19. b4cz28

    b4cz28 New Member

    There is zero reasons anymore for earning a degree like this. Most people who support this crap are people who hold degrees from these schools. Multiple people on this board..RFValve, you have one right? Anyone who has taken course at a real seminary know there is zero comparison.

    Now, the exception to this is a new school that is seeking accreditation actively. I can see attending in that case. Mr. White lied about his degree anyhow. He used a book he wrote, so in that case he never did the original research needed. That's the problem with these schools, zero standards or extremely sub par standards.
     
  20. FTFaculty

    FTFaculty Well-Known Member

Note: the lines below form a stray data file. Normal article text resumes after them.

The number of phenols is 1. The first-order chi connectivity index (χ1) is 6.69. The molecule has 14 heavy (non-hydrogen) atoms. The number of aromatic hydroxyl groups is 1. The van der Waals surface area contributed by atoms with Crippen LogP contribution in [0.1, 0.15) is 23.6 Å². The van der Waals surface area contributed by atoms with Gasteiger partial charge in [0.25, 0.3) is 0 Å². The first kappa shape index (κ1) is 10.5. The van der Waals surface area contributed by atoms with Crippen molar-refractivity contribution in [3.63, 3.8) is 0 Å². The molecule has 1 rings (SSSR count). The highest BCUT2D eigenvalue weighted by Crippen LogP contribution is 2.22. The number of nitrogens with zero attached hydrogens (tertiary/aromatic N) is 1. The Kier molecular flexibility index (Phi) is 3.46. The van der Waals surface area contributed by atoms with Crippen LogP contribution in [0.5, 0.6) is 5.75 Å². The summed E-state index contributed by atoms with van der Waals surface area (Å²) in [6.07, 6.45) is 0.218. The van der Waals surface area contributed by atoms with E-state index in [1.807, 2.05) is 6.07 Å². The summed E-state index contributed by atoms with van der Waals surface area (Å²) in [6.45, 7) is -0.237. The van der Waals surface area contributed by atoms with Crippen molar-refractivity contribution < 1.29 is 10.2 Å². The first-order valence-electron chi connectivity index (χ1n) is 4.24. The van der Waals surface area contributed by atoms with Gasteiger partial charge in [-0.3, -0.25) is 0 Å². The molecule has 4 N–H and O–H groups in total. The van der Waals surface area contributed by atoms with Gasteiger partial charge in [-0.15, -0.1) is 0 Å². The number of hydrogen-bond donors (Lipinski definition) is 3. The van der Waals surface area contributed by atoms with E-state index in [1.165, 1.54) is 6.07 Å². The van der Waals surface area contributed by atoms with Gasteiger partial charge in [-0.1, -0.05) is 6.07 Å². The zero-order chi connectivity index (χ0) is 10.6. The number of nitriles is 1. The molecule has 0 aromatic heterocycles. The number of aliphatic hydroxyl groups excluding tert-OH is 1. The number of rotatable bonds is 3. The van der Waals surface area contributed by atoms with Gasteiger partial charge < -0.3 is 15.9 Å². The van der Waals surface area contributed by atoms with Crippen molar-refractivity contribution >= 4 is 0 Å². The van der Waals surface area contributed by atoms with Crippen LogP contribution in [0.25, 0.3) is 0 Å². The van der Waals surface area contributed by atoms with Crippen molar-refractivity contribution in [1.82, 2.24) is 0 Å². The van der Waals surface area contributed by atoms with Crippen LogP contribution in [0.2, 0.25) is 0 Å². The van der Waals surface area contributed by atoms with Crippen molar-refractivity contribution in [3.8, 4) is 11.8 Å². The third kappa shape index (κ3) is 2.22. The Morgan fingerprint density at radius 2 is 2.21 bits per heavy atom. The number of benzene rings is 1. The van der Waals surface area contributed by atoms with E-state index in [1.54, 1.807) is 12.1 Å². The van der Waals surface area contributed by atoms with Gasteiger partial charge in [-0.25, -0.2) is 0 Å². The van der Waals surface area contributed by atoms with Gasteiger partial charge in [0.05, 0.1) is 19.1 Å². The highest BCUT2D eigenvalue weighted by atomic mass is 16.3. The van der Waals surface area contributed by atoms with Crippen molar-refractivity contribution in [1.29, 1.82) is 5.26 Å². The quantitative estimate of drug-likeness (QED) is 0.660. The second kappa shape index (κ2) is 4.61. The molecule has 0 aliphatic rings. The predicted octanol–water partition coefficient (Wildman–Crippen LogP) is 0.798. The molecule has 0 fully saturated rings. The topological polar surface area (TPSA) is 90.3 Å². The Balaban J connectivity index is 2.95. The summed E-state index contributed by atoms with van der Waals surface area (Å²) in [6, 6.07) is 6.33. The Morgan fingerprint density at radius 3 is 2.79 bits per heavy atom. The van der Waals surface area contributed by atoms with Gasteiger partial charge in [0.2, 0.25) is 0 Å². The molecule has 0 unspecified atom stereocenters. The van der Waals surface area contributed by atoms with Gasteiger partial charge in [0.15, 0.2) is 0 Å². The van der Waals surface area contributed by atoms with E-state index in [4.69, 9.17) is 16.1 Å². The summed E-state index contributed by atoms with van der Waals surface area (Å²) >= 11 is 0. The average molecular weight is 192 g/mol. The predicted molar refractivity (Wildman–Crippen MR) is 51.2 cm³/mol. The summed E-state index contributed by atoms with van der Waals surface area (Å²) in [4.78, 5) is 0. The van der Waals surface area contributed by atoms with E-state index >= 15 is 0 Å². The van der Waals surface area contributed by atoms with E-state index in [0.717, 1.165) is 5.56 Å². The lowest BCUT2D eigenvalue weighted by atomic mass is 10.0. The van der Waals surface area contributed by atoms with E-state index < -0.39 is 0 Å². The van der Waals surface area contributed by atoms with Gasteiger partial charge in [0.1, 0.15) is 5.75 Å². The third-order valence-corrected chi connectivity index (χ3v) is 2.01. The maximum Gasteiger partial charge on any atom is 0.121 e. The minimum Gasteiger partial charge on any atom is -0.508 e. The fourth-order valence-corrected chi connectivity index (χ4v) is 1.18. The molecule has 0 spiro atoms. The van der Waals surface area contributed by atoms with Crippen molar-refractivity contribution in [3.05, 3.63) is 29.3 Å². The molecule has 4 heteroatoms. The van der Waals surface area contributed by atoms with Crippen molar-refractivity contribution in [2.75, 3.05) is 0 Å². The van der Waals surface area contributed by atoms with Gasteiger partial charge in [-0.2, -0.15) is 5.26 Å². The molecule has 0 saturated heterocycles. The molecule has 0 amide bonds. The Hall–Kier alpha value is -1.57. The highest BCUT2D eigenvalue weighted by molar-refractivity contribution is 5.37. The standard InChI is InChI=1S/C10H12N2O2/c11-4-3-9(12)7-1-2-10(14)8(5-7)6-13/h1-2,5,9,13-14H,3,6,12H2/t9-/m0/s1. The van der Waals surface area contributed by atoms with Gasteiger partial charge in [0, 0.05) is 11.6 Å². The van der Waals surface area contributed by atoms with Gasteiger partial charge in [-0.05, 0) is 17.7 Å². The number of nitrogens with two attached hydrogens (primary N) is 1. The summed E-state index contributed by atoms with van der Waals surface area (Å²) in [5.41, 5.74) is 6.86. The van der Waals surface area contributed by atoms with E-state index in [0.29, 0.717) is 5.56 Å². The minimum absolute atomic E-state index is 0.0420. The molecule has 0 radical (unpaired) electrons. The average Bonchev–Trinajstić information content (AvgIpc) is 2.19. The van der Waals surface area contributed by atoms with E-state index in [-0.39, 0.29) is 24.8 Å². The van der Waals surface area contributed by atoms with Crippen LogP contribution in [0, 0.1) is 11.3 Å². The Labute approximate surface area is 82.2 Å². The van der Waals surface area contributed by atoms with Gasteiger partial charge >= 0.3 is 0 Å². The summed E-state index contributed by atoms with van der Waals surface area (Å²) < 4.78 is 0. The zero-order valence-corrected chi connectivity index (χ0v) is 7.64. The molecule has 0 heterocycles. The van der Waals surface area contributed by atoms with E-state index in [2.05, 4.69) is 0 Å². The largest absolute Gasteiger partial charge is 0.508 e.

Mr. White is only acting like many within his particularly virulent strain of the faith. Many have likened the neo-Calvinists (of whom White is a second tier celebrity) to the Taliban of Christianity. Intolerance, extreme defensiveness, want of integrity, underhanded attempts to take over various churches and denominations and general hatefulness are common attributes of that crowd. I used to be an elder within a neovcalvinist denomination based in England (Newfrontiers) and have seldom run into a group of Christians who acted less like Christ.